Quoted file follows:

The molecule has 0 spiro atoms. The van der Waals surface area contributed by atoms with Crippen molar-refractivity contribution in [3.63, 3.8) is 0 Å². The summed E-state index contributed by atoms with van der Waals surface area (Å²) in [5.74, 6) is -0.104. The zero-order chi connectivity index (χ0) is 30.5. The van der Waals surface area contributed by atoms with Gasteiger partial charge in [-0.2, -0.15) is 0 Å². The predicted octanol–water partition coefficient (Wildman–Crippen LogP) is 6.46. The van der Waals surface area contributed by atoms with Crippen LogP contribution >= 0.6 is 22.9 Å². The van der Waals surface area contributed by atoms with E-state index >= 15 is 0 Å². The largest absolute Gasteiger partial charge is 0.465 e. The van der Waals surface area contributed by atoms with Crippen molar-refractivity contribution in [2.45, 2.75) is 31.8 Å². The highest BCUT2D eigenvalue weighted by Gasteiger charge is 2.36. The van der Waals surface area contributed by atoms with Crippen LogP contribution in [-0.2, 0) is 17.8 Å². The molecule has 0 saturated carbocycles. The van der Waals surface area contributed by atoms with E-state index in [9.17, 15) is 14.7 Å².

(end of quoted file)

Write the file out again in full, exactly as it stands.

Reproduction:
The molecule has 0 spiro atoms. The van der Waals surface area contributed by atoms with Crippen molar-refractivity contribution in [3.63, 3.8) is 0 Å². The summed E-state index contributed by atoms with van der Waals surface area (Å²) in [5.74, 6) is -0.104. The zero-order chi connectivity index (χ0) is 30.5. The van der Waals surface area contributed by atoms with Gasteiger partial charge in [-0.2, -0.15) is 0 Å². The predicted octanol–water partition coefficient (Wildman–Crippen LogP) is 6.46. The van der Waals surface area contributed by atoms with Crippen LogP contribution >= 0.6 is 22.9 Å². The van der Waals surface area contributed by atoms with E-state index >= 15 is 0 Å². The largest absolute Gasteiger partial charge is 0.465 e. The van der Waals surface area contributed by atoms with Crippen molar-refractivity contribution in [2.45, 2.75) is 31.8 Å². The highest BCUT2D eigenvalue weighted by Gasteiger charge is 2.36. The van der Waals surface area contributed by atoms with Crippen LogP contribution in [-0.2, 0) is 17.8 Å². The molecule has 0 saturated carbocycles. The van der Waals surface area contributed by atoms with E-state index in [9.17, 15) is 14.7 Å².